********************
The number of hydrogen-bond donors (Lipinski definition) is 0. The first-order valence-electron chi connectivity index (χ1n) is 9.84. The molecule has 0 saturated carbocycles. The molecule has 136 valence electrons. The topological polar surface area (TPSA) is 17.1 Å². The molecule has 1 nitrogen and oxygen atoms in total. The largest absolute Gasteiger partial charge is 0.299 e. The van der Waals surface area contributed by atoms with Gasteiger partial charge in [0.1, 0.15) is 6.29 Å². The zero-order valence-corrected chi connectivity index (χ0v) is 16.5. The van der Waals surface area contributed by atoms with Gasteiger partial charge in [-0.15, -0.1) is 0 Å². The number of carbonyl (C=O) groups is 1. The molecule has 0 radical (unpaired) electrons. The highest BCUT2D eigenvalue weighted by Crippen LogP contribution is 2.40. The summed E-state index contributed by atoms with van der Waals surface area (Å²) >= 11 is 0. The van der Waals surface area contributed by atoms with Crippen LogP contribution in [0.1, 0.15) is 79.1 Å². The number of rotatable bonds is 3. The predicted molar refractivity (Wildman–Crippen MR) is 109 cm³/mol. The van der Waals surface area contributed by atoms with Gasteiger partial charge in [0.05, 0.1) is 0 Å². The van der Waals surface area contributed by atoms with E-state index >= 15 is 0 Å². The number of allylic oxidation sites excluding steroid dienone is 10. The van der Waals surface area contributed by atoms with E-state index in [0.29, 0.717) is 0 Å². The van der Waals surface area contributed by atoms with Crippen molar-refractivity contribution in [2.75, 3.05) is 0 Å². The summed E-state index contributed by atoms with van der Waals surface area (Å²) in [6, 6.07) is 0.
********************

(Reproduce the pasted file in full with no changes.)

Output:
The number of hydrogen-bond donors (Lipinski definition) is 0. The first-order valence-electron chi connectivity index (χ1n) is 9.84. The molecule has 0 saturated carbocycles. The molecule has 136 valence electrons. The topological polar surface area (TPSA) is 17.1 Å². The molecule has 1 nitrogen and oxygen atoms in total. The largest absolute Gasteiger partial charge is 0.299 e. The van der Waals surface area contributed by atoms with Gasteiger partial charge in [0.1, 0.15) is 6.29 Å². The zero-order valence-corrected chi connectivity index (χ0v) is 16.5. The van der Waals surface area contributed by atoms with Gasteiger partial charge in [-0.15, -0.1) is 0 Å². The number of carbonyl (C=O) groups is 1. The molecule has 0 radical (unpaired) electrons. The highest BCUT2D eigenvalue weighted by Crippen LogP contribution is 2.40. The summed E-state index contributed by atoms with van der Waals surface area (Å²) >= 11 is 0. The van der Waals surface area contributed by atoms with Crippen LogP contribution in [0.1, 0.15) is 79.1 Å². The number of rotatable bonds is 3. The predicted molar refractivity (Wildman–Crippen MR) is 109 cm³/mol. The van der Waals surface area contributed by atoms with Gasteiger partial charge in [0.05, 0.1) is 0 Å². The van der Waals surface area contributed by atoms with E-state index >= 15 is 0 Å². The number of allylic oxidation sites excluding steroid dienone is 10. The van der Waals surface area contributed by atoms with E-state index in [0.29, 0.717) is 0 Å². The van der Waals surface area contributed by atoms with Crippen molar-refractivity contribution in [2.75, 3.05) is 0 Å². The summed E-state index contributed by atoms with van der Waals surface area (Å²) in [6, 6.07) is 0.